It was a great experience in both the fun and learning.  It instilled me with confidence.  I feel going forward, interviews will be easier for us both.  Once we realized that we were talking to a real person, and not the creature that had been fabricated in our minds, it became a discussion rather than a performance.  Although we were far from perfect in our interviewing abilities, I also believe we were not terrible.  When the state of euphoria faded, I was instantly able to recall dozens of questions that I had forgotten to ask.  Many would say that is what second and third interviews are for, but rather and focus on the future, I will finish basking in the present.  I look forward to our future endeavours, and I have Mr. Price to thank for that.



How to be better: One assholes opinion.

It seems lately I have had this inner monologue involving how to get better.  It's not always an easy question to ask yourself, as it implies that you are not living up to your full potential.  It's an even harder question to answer.

Podcasting for most, is something that involves a lot of growth and personal development.  Even those who claim they just "hit record and go" all know what I am talking about.  There is a perpetual drive to always be better than your last episode.  There is an urge to continually raise the bar a little every time that mic turns on.  

In the one year that I have been podcasting I have found—for myself—that the key is simplicity.  Rather than over analyzing my every move.  I have now started to just sit back and live in the moment.  It's amazing how much more clear your mind becomes when you remove the burden of pressure from yourself.  It's easy to become your own worst enemy when you distance yourself from who you actually are, in favour of becoming what you think people want you to be.  Personally I have found it far easier and far more interesting to stay true to myself and just let go of any outside influences.  It's like they say, "it's easier to remember the truth, than it is to remember a lie".  With that said I think I have identified one of my enemies, and so now I will move on to another.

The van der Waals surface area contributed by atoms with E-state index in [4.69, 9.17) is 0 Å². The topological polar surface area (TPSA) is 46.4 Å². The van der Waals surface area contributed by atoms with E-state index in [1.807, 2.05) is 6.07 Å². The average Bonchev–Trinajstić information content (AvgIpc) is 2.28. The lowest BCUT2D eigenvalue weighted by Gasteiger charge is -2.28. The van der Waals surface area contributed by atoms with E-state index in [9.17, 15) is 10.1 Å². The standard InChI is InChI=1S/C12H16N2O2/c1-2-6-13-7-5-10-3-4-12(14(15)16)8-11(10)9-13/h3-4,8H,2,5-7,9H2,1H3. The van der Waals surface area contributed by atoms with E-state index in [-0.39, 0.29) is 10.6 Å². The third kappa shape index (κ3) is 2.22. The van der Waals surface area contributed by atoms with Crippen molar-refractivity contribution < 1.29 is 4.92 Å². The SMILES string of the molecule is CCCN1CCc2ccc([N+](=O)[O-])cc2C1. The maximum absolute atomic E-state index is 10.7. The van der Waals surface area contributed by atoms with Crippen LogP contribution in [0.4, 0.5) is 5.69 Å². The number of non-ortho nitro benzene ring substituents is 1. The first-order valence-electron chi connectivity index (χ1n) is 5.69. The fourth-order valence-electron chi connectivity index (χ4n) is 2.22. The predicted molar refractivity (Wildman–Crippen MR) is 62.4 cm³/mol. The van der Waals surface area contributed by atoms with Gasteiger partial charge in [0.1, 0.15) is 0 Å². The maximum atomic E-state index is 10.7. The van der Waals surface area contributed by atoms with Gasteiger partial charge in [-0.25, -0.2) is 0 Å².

I remember when Bryon and I first started podcasting.  We were both instantly amazed by the support and outreach from other podcaster's.  It was as if we had stumbled upon some "social media utopia".  I remember thinking "There is really no ego in podcasting".  After thirteen months of doing this, I have to amend that statement—partially for my own transgressions.  

There is a tremendous amount of ego in podcasting.  It's just not something recognizable from the surface.  Once you sink deeper into the community, you see it.  Whether it's failing to acknowledge someone else's success.  Or questioning how someone else does their show.  Or boasting about download numbers—it all stems from ego—and it should.